how to:How To Effectively Use Social Publishing Sites
A new style of social media site allows users to filter through their newsfeeds in order to create specifically curated stories, posts, and profiles.
Facebook, Twitter, and other social media sites have already given people plenty of ways to share their thoughts and generate content online. In fact, ironically, the content generated by social media can be too much for users to sort through. In response, another style of website—the social publishing site—has arisen to help Internet surfers filter through their newsfeeds in order to create specifically curated stories, posts, and profiles.
Steve Rosenbaum of Mashable writes that with these publishing sites, “It’s about focus, and voice, and giving content and domain experts the ability to find and publish a ‘narrowcast’ paper that a small group of enthusiastic readers will enjoy.”
Choose the social publishing site best for both you content and your audience. Three of the most popular are paper.li, Storify, and Pinterest. Each is unique, catering to a different style of curator.
Paper.li creates virtual newspapers from selected tweets, videos, links, and searches. This style makes it great for the blogger who works with news and developing stories. Paper.li allows the creator to name the paper, add an editor’s note, and choose how often to automatically update the content. Curators can also promote or delete stories and sections in the virtual paper.
Storify is fantastic for those who wish to quickly create blog posts based in social media (for more info read our guide: How to Curate and Create Stories frmo the web using Storify). In fact, you may have noticed that here at Movements.org, we use Storify to create our Digital Activism Daily. Storify allows the curator to compile select Tweets, FB posts, videos, links, and images into one story. You can add specific Tweets by searching a user’s timeline, or you can conduct a Twitter search while still working in Storify. Once you’ve found what you’re looking for, you simply drag the story bit across the window into your blank story box. This makes gathering content a very clean and swift process. Rearranging content is simple, as is adding a title. Then, simply publish your story and embed the provided code into your website as a post.
Pinterest is designed for the blogger who has primarily visual content to share. Think of it as an online corkboard onto which you can pin anything you find interesting. The content you’ve pinned—your pinboard—becomes your profile on Pinterest. Other users may comment, share, and repin your pins to their own board. The site promotes itself as a visually-appealing way to save inspiration, plan an event, or even decorate a home. As of publication, Pinterest is still in beta and requires an invitation, which can be requested here.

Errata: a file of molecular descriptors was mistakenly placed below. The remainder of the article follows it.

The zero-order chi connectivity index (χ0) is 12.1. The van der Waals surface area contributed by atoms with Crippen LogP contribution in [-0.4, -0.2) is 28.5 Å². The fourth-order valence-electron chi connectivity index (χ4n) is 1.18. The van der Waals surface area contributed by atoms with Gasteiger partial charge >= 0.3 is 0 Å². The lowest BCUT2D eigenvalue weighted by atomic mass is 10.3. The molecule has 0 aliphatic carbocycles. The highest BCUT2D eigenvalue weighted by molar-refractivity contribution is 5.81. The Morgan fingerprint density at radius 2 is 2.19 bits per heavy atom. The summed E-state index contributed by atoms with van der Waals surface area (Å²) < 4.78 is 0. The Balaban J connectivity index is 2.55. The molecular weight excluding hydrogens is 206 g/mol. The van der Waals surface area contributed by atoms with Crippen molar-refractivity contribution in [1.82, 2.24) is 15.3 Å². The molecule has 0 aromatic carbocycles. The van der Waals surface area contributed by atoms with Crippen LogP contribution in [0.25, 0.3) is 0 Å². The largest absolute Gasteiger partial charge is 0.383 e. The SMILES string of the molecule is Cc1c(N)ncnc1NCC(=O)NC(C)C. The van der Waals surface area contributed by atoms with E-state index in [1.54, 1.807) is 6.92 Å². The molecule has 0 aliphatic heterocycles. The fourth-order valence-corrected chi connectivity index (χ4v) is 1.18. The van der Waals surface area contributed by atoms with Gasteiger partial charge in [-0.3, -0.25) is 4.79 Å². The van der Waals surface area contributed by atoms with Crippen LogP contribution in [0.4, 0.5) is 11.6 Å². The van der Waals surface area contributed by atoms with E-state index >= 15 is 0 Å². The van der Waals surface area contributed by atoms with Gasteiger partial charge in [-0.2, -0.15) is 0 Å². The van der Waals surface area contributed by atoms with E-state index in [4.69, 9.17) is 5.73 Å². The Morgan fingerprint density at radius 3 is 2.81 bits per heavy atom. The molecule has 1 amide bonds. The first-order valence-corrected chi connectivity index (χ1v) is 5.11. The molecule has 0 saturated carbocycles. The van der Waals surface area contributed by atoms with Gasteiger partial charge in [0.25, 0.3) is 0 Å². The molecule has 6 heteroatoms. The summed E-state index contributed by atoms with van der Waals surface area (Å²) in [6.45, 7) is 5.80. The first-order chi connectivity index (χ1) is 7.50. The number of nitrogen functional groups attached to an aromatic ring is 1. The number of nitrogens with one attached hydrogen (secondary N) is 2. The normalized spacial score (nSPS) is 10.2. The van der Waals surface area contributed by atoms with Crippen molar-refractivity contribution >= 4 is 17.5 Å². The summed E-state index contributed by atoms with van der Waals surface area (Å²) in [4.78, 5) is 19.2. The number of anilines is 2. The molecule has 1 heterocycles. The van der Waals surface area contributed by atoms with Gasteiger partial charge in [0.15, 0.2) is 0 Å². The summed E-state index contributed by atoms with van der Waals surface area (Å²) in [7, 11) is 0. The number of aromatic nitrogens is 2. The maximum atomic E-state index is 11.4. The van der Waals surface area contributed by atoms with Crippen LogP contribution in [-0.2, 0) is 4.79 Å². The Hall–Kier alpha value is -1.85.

Once you’ve chosen which social publishing site you will use, carefully choose the right content and scope for your audience.
On paper.li, for instance, it’s probably not a good idea to try to cover the day’s events from across the globe; the national newspapers already do that job. Instead, focus on one very specific issue or hyperlocal area—something that you may, indeed, cover best because of your experience, knowledge, or available time. Remember that you’re not writing the stories: you’re compiling them from social media posts by other people.
Storify makes creating a post very easy and quick, but that does not mean you shouldn’t put thought into it. Try taking the extra time that the site is saving you and devoting it to extra research. Instead of taking the first tweet you find that matches your topic, spend a minute looking for other sources or angles. There are innumerable pieces of content out there, and though these sites help you sort through them, they don’t just hand you the best ones.
On Pinterest, keep your content attractive, balanced, and specific. Some photos you find may be timeless, but others may pertain to an issue or event that has passed. Don’t be afraid to update your pinboard, but remember to keep an aesthetic that is recognizable to your followers. If you’re known as the vegan recipe guy, avoid pinning photos from the fronts in Libya.